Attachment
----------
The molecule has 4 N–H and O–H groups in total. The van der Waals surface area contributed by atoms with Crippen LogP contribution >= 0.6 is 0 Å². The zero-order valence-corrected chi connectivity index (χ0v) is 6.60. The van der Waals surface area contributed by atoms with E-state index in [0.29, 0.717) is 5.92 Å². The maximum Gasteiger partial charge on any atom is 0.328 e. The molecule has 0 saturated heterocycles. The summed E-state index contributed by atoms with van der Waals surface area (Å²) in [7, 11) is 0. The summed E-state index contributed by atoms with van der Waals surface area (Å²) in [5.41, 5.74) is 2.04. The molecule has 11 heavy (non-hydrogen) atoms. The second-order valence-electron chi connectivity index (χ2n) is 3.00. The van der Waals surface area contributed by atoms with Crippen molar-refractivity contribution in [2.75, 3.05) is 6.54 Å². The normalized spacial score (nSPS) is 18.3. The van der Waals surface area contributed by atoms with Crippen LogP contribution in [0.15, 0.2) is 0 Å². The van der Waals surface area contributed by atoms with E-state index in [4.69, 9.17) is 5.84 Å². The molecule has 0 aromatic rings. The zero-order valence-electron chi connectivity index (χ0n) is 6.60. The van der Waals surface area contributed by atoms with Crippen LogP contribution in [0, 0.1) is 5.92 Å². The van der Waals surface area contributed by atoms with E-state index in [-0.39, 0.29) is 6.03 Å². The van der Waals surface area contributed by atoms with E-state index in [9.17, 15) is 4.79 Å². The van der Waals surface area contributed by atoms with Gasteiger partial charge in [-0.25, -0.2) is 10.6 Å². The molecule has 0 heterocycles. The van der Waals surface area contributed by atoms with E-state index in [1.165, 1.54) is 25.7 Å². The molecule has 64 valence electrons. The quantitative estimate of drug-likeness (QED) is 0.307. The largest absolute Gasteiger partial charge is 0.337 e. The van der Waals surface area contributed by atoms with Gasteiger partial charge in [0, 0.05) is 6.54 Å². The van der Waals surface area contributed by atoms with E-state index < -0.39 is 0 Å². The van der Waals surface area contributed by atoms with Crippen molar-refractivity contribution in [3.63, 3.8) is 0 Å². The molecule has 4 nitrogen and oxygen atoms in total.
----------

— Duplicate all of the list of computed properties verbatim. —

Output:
The molecule has 4 N–H and O–H groups in total. The van der Waals surface area contributed by atoms with Crippen LogP contribution >= 0.6 is 0 Å². The zero-order valence-corrected chi connectivity index (χ0v) is 6.60. The van der Waals surface area contributed by atoms with E-state index in [0.29, 0.717) is 5.92 Å². The maximum Gasteiger partial charge on any atom is 0.328 e. The molecule has 0 saturated heterocycles. The summed E-state index contributed by atoms with van der Waals surface area (Å²) in [7, 11) is 0. The summed E-state index contributed by atoms with van der Waals surface area (Å²) in [5.41, 5.74) is 2.04. The molecule has 11 heavy (non-hydrogen) atoms. The second-order valence-electron chi connectivity index (χ2n) is 3.00. The van der Waals surface area contributed by atoms with Crippen molar-refractivity contribution in [2.75, 3.05) is 6.54 Å². The normalized spacial score (nSPS) is 18.3. The van der Waals surface area contributed by atoms with Crippen LogP contribution in [0.15, 0.2) is 0 Å². The van der Waals surface area contributed by atoms with E-state index in [4.69, 9.17) is 5.84 Å². The molecule has 0 aromatic rings. The zero-order valence-electron chi connectivity index (χ0n) is 6.60. The van der Waals surface area contributed by atoms with Crippen LogP contribution in [0, 0.1) is 5.92 Å². The van der Waals surface area contributed by atoms with E-state index in [-0.39, 0.29) is 6.03 Å². The van der Waals surface area contributed by atoms with E-state index in [9.17, 15) is 4.79 Å². The van der Waals surface area contributed by atoms with Gasteiger partial charge in [-0.25, -0.2) is 10.6 Å². The molecule has 0 heterocycles. The van der Waals surface area contributed by atoms with E-state index in [1.165, 1.54) is 25.7 Å². The molecule has 64 valence electrons. The quantitative estimate of drug-likeness (QED) is 0.307. The largest absolute Gasteiger partial charge is 0.337 e. The van der Waals surface area contributed by atoms with Gasteiger partial charge in [0, 0.05) is 6.54 Å². The van der Waals surface area contributed by atoms with E-state index < -0.39 is 0 Å². The van der Waals surface area contributed by atoms with Crippen molar-refractivity contribution in [3.63, 3.8) is 0 Å². The molecule has 4 nitrogen and oxygen atoms in total.